A Pale Blue Eye

Pale Blue EyeEdgar Allen Poe. The name is one of the most alluring and tragic in the annals of American Literature.  He is, after Mark Twain, the most widely read American author ever (Dan Brown and The DaVinci Code not withstanding). His fertile and weird imagination created an entire new kind of literature—the horror story. He invented the short story as we know it—that extremely tight, condensed literary form where everything leads to a single point; every action, every word spoken, every gesture brings the story inexorably towards its conclusion—as implacably as fate itself. The cold ripples of his literary explorations lap at our feet even today:

No Poe, no Alfred Hitchcock.

No Poe, no Stephen King.

And he ruined ravens for all of us.

But although he may be one of the most familiar writers in America, Edgar Allan Poe is also one of the most misunderstood. The facts of his life have been buried under mountains of spiteful invective. What most folks know, if they know anything at all, is that Poe was an alcoholic and a drug addict. That he died like a dog drunk in a ditch.

Unkind and unfair and inaccurate. Poe’s reputation has been somewhat rehabilitated of late, but he still suffers from the most dreadful misapprehensions about his character.  It is one of the reasons why I picked up Louis Bayard’s novel The Pale Blue Eye with the tell-tale beat of a conflicted heart.  My admiration for Poe’s writing borders on worship; it wasn’t likely that I’d be able to resist a novel centered around one of my favorite writers. But I was prepared to be both distressed and disappointed.

Instead I was gratified and captivated.

“Drunk in a ditch” may be the (declining) common perception of Poe, but not many people realize that he spent for years in the military, including a year as a cadet in (the then very young) West Point Academy.  Poe joined the military for the same reason many people today join the army—it promised a respectable career for someone can’t afford other education. This obscure fact becomes the central setting for Bayard’s novel, which does a wonderful job of capturing the very “Poe-ness” of Poe—his passion, his weirdness, his genius, his vulnerability, the “overweening dignity” of his youth.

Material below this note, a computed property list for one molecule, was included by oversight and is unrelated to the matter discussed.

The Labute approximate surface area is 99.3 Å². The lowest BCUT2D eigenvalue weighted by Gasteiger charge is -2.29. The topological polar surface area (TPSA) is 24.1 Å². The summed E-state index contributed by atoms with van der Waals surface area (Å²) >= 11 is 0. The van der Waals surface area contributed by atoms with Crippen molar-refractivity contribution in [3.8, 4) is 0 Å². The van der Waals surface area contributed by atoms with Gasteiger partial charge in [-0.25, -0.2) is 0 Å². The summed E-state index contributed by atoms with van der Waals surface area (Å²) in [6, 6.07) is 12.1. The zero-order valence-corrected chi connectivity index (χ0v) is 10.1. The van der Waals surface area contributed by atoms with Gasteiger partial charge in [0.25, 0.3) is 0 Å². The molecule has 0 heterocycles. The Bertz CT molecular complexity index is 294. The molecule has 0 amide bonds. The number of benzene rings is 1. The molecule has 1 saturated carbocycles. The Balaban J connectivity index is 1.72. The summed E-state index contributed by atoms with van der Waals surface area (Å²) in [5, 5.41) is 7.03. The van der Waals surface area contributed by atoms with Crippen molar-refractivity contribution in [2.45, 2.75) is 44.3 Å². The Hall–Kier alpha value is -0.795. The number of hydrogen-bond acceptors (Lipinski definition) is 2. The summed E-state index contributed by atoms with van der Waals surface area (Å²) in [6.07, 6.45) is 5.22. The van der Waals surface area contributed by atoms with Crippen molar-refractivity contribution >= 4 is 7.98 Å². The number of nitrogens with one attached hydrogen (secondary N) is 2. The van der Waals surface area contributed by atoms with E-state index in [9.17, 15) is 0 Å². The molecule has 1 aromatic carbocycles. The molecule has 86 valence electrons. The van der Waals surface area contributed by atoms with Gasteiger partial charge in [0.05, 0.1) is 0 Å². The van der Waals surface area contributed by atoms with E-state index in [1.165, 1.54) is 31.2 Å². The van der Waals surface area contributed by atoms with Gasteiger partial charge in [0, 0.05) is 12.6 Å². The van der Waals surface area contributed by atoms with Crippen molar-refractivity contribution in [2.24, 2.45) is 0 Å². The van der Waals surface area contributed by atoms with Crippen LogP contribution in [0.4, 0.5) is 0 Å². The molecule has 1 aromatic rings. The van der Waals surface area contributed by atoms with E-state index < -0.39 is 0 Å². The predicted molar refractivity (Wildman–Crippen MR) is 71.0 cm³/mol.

West Point Academy in 1830 was not the hallowed institution we know today.  It was regarded with suspicion by a new country that wasn’t convinced of the need for a standing army. Its future rested precariously in the hands of politicians who still remembered the depredations of British rule and the suffering of the War for Independence. So when a young cadet is found hanged on the grounds, an apparent suicide, it brings unwelcome attention to the Academy. More is at stake than the fate of one despairing young man—the future of West Point itself may be at risk.

The Commandant sends for a retired New York City detective to investigate (and hopefully bury) the incident. Augustus Landor, in ill-health, world-weary and thoroughly prepared to molder away his final days in his isolated farmhouse in the Hudson River Valley, reluctantly agrees to help, especially after he discovers the cadet’s body has been oddly, horrifically desecrated.   Landor recruits a helper for himself–a young cadet with a penchant for poetical observation named Poe.

I think there are two kinds of historical fiction. There is the kind that treats the reader as a tourist and shows them around the era, showing off their research and happily explaining the little details of life in another age.  Then there is the kind that dumps the reader in another time and leaves it to them to sink or swim, which is a much more effective way to bring a different era “to life”. Bayard definitely leaves us to sink or swim.  Any history lessons the reader wishes to draw must be inferred through the eyes of the story’s finely drawn characters—even the most minor ones have weight and solidity. There is a contemplative feel to the novel that elevates it beyond terms like “mystery”, “thriller” or “suspense”. Landor’s logical and “Holmesian” approach to finding the truth struggles against, and eventually gives way to Poe’s passion and poetical grasp of evil.

Bayard pays tribute to the gothic atmosphere that saturates Poe’s work: there are dark nights, mysterious and tragic women, frightening scientists and even a witch doctor.  And he seems to understand that the “horror” we feel in Poe’s stories is less about ghosts or dark ruined buildings and more about the worm in the apple, the inescapable ruin in our own souls. The suspense and horror builds much faster than the body count, and although the author can’t resist throwing in a few plot twists and turns nothing twists and turns quite so horribly as the young men Landor keeps finding hanging from the trees. And when you think you finally know what happened, you don’t.

It’s a tricky thing, fictionalizing a real person, especially one so famously distorted as Edgar Allan Poe. But Bayard does a lovely job. He captures Poe’s passion and untempered genius, his penchant for falling instantly in love, his frailties and intolerance for alcohol, his justified faith in his own intelligence and his belief that to be a poet is to surrender yourself to the spirits of an unseen world. The events of the novel are completely made up (no hangings ever occurred at West Point in the 1830s), but the Edgar Allan Poe of the story feels completely real.


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